1 August 1984 Remote Sensing And Surface Hydrocarbon Leakage
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Proceedings Volume 0481, Recent Advances in Civil Space Remote Sensing; (1984) https://doi.org/10.1117/12.943069
Event: 1984 Technical Symposium East, 1984, Arlington, United States
Abstract
The Geosat oil and gas test site program stimulated interest in the interaction between surface hydrocarbon concentrations and interpretation of remote sensing data. The test case results suggested that lineaments correspond to avenues of preferential hydrocarbon seepage and that this seepage affects vegetation health and populations at Patrick Draw field in Wyoming and potentially at Lost River field, West Virginia. These two areas were selected for additional surface hydrocarbon surveys in order to test these hypotheses. The Patrick Draw study shows that a zone of stressed vegetation, visible on thematic mapper data, definitely coincides with an area of marked leakage of hydrocarbons and that the composition of these gases would predict an intermediate type oil and gas reservoir such as exists in the area. The study further indicates that the leakage is in large part controlled by the presence of fractures/faults recognized as lineaments on the remote sensing images. The Lost River study specifically investigated the possible existence of hydrocarbon leakage causing anomalous populations of maple trees in a climax oak forest. These maples were first recognized by study of thematic mapper simulator data. The soil gas hydrocarbon concentrations are above average in several of the maple anomalies over the field. This supports the inference that the maples are present because they are more tolerant of soil conditions where hydrocarbon seepage is active. The crest of the field has low soil gas magnitudes, but high values occur to the updip eastern edge of the field along a fault/fracture that was detected in the seismic data. The conclusion that preferential pathways of hydrocarbon leakage are recognized in spectral and textural analysis of remote sensing data is supported by other studies and integrated into a suggested exploration/hydrocarbon migration model.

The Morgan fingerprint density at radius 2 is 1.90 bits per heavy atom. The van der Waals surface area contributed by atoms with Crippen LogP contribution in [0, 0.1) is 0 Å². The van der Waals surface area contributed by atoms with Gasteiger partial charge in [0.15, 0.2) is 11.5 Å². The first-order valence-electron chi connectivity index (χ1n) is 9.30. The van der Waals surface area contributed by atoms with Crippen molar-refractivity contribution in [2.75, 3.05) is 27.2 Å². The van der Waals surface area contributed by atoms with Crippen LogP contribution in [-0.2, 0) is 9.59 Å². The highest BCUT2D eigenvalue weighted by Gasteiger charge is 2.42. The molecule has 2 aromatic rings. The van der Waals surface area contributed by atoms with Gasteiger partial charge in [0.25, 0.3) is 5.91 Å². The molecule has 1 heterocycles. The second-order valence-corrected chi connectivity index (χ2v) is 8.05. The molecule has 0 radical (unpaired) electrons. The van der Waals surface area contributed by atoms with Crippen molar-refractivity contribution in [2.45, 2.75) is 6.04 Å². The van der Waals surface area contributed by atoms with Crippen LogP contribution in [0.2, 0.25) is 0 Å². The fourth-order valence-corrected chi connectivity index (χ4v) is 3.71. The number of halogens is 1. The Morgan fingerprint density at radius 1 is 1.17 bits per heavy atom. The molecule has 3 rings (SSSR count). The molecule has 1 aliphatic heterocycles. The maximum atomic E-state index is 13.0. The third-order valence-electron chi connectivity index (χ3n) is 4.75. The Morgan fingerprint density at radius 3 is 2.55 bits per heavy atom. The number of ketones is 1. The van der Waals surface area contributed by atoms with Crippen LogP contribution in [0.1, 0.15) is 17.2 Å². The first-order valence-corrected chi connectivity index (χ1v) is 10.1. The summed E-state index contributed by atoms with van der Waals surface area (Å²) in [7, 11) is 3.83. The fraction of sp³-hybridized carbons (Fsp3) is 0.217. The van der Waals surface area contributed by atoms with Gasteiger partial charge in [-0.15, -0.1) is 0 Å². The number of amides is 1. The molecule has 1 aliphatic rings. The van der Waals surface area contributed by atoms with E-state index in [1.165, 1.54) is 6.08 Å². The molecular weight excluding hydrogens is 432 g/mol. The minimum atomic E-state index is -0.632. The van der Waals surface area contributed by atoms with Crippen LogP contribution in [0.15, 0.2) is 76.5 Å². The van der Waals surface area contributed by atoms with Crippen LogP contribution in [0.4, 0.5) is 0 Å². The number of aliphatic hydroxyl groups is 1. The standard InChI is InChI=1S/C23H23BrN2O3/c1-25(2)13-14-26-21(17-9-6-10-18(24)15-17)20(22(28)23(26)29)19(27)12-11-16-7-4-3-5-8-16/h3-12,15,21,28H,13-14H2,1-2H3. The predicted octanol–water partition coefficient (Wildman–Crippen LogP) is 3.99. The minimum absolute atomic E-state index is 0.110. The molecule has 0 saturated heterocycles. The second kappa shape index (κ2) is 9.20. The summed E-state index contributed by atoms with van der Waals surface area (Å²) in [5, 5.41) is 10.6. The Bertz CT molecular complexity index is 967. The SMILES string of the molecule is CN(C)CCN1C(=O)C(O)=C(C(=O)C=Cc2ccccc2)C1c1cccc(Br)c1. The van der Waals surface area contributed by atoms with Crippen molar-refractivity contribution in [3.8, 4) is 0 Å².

© (1984) COPYRIGHT Society of Photo-Optical Instrumentation Engineers (SPIE). Downloading of the abstract is permitted for personal use only.
M. D. Matthews, V. T. Jones, D. M. Richers, "Remote Sensing And Surface Hydrocarbon Leakage", Proc. SPIE 0481, Recent Advances in Civil Space Remote Sensing, (1 August 1984); doi: 10.1117/12.943069; https://doi.org/10.1117/12.943069
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